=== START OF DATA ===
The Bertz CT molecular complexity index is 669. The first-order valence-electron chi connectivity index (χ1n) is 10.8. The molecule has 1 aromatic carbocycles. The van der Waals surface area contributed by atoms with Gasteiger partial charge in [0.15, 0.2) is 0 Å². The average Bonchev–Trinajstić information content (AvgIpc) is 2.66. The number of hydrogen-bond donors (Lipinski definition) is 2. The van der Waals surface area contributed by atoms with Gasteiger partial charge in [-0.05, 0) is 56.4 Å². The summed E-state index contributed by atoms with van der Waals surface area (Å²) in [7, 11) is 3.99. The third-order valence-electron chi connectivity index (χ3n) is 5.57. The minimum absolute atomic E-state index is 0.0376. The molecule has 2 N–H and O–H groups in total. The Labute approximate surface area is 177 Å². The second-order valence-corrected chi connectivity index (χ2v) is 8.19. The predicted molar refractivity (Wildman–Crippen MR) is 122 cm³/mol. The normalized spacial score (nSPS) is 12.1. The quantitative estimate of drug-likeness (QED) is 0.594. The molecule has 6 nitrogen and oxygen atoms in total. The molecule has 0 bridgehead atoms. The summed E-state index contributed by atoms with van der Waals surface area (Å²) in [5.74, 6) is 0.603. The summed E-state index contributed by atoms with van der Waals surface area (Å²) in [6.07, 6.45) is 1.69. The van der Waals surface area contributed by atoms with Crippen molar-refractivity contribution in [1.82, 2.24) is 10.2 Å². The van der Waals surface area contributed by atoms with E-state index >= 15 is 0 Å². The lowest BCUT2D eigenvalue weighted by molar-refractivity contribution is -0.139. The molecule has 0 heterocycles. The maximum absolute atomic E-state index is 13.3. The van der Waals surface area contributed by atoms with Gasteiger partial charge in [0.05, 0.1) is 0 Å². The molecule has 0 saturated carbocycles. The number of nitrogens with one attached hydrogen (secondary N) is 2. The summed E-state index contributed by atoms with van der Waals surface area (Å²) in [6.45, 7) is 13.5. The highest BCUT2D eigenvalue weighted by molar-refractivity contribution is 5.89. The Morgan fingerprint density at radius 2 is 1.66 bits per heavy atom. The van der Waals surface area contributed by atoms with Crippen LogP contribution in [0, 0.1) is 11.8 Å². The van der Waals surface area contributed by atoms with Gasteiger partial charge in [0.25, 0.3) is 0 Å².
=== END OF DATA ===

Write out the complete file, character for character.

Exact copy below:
The Bertz CT molecular complexity index is 669. The first-order valence-electron chi connectivity index (χ1n) is 10.8. The molecule has 1 aromatic carbocycles. The van der Waals surface area contributed by atoms with Gasteiger partial charge in [0.15, 0.2) is 0 Å². The average Bonchev–Trinajstić information content (AvgIpc) is 2.66. The number of hydrogen-bond donors (Lipinski definition) is 2. The van der Waals surface area contributed by atoms with Gasteiger partial charge in [-0.05, 0) is 56.4 Å². The summed E-state index contributed by atoms with van der Waals surface area (Å²) in [7, 11) is 3.99. The third-order valence-electron chi connectivity index (χ3n) is 5.57. The minimum absolute atomic E-state index is 0.0376. The molecule has 2 N–H and O–H groups in total. The Labute approximate surface area is 177 Å². The second-order valence-corrected chi connectivity index (χ2v) is 8.19. The predicted molar refractivity (Wildman–Crippen MR) is 122 cm³/mol. The normalized spacial score (nSPS) is 12.1. The quantitative estimate of drug-likeness (QED) is 0.594. The molecule has 6 nitrogen and oxygen atoms in total. The molecule has 0 bridgehead atoms. The summed E-state index contributed by atoms with van der Waals surface area (Å²) in [5.74, 6) is 0.603. The summed E-state index contributed by atoms with van der Waals surface area (Å²) in [6.07, 6.45) is 1.69. The van der Waals surface area contributed by atoms with Crippen molar-refractivity contribution in [1.82, 2.24) is 10.2 Å². The van der Waals surface area contributed by atoms with E-state index >= 15 is 0 Å². The lowest BCUT2D eigenvalue weighted by molar-refractivity contribution is -0.139. The molecule has 0 heterocycles. The maximum absolute atomic E-state index is 13.3. The van der Waals surface area contributed by atoms with Gasteiger partial charge in [0.05, 0.1) is 0 Å². The molecule has 0 saturated carbocycles. The number of nitrogens with one attached hydrogen (secondary N) is 2. The summed E-state index contributed by atoms with van der Waals surface area (Å²) in [6.45, 7) is 13.5. The highest BCUT2D eigenvalue weighted by molar-refractivity contribution is 5.89. The Morgan fingerprint density at radius 2 is 1.66 bits per heavy atom. The van der Waals surface area contributed by atoms with Crippen LogP contribution in [0, 0.1) is 11.8 Å². The van der Waals surface area contributed by atoms with Gasteiger partial charge in [0.25, 0.3) is 0 Å².